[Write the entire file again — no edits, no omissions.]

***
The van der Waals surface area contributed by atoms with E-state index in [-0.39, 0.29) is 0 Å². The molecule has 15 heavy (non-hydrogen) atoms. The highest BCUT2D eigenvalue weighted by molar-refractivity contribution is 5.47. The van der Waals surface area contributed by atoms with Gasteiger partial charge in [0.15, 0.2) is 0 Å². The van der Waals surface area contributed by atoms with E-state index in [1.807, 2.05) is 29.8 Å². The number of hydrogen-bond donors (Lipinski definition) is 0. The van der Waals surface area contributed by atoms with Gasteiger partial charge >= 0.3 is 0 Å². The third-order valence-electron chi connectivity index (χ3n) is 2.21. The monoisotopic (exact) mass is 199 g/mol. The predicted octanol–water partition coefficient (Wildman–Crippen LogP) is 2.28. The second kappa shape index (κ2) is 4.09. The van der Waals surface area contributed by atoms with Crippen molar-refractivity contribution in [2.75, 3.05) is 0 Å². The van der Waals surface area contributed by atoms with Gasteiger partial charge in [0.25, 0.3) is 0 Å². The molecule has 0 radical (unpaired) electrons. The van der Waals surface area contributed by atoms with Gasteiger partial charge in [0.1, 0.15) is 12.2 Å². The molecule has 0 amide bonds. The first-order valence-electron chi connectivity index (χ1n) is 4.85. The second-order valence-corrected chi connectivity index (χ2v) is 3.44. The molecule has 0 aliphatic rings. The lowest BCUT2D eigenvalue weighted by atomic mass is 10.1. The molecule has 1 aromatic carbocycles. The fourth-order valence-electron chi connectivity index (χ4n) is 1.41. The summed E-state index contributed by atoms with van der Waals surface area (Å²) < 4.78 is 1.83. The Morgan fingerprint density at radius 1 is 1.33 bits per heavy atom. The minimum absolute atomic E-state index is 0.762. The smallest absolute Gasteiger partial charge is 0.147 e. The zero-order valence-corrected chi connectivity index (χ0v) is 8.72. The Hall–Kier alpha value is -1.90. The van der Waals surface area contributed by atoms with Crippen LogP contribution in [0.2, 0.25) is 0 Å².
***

The van der Waals surface area contributed by atoms with E-state index in [-0.39, 0.29) is 0 Å². The molecule has 15 heavy (non-hydrogen) atoms. The highest BCUT2D eigenvalue weighted by molar-refractivity contribution is 5.47. The van der Waals surface area contributed by atoms with Gasteiger partial charge in [0.15, 0.2) is 0 Å². The van der Waals surface area contributed by atoms with E-state index in [1.807, 2.05) is 29.8 Å². The number of hydrogen-bond donors (Lipinski definition) is 0. The van der Waals surface area contributed by atoms with Gasteiger partial charge >= 0.3 is 0 Å². The third-order valence-electron chi connectivity index (χ3n) is 2.21. The monoisotopic (exact) mass is 199 g/mol. The predicted octanol–water partition coefficient (Wildman–Crippen LogP) is 2.28. The second kappa shape index (κ2) is 4.09. The van der Waals surface area contributed by atoms with Crippen molar-refractivity contribution in [2.75, 3.05) is 0 Å². The van der Waals surface area contributed by atoms with Gasteiger partial charge in [0.25, 0.3) is 0 Å². The molecule has 0 radical (unpaired) electrons. The van der Waals surface area contributed by atoms with Gasteiger partial charge in [0.1, 0.15) is 12.2 Å². The molecule has 0 amide bonds. The first-order valence-electron chi connectivity index (χ1n) is 4.85. The second-order valence-corrected chi connectivity index (χ2v) is 3.44. The molecule has 0 aliphatic rings. The lowest BCUT2D eigenvalue weighted by atomic mass is 10.1. The molecule has 1 aromatic carbocycles. The fourth-order valence-electron chi connectivity index (χ4n) is 1.41. The summed E-state index contributed by atoms with van der Waals surface area (Å²) < 4.78 is 1.83. The Morgan fingerprint density at radius 1 is 1.33 bits per heavy atom. The minimum absolute atomic E-state index is 0.762. The smallest absolute Gasteiger partial charge is 0.147 e. The zero-order valence-corrected chi connectivity index (χ0v) is 8.72. The Hall–Kier alpha value is -1.90. The van der Waals surface area contributed by atoms with Crippen LogP contribution in [0.2, 0.25) is 0 Å².